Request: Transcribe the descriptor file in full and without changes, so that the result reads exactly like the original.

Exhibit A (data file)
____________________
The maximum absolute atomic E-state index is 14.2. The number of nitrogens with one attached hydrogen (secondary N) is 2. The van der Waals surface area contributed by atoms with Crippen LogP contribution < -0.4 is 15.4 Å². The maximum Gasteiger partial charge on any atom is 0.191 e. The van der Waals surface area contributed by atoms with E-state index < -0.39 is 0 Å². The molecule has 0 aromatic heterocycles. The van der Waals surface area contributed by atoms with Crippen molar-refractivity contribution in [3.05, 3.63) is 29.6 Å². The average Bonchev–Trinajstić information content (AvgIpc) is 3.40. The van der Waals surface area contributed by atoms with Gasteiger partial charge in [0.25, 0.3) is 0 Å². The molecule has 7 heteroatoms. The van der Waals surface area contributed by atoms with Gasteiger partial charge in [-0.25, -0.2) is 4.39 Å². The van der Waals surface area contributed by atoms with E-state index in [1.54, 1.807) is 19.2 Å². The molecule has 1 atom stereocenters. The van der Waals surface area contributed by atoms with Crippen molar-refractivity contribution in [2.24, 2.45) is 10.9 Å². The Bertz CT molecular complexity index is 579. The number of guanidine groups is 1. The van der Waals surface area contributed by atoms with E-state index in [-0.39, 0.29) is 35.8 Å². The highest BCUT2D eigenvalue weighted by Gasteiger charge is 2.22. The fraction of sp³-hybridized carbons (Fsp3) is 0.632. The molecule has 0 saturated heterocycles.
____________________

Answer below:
The maximum absolute atomic E-state index is 14.2. The number of nitrogens with one attached hydrogen (secondary N) is 2. The van der Waals surface area contributed by atoms with Crippen LogP contribution < -0.4 is 15.4 Å². The maximum Gasteiger partial charge on any atom is 0.191 e. The van der Waals surface area contributed by atoms with E-state index < -0.39 is 0 Å². The molecule has 0 aromatic heterocycles. The van der Waals surface area contributed by atoms with Crippen molar-refractivity contribution in [3.05, 3.63) is 29.6 Å². The average Bonchev–Trinajstić information content (AvgIpc) is 3.40. The van der Waals surface area contributed by atoms with Gasteiger partial charge in [0.25, 0.3) is 0 Å². The molecule has 7 heteroatoms. The van der Waals surface area contributed by atoms with Gasteiger partial charge in [-0.25, -0.2) is 4.39 Å². The van der Waals surface area contributed by atoms with E-state index in [1.54, 1.807) is 19.2 Å². The molecule has 1 atom stereocenters. The van der Waals surface area contributed by atoms with Crippen molar-refractivity contribution in [2.24, 2.45) is 10.9 Å². The Bertz CT molecular complexity index is 579. The number of guanidine groups is 1. The van der Waals surface area contributed by atoms with E-state index in [-0.39, 0.29) is 35.8 Å². The highest BCUT2D eigenvalue weighted by Gasteiger charge is 2.22. The fraction of sp³-hybridized carbons (Fsp3) is 0.632. The molecule has 0 saturated heterocycles.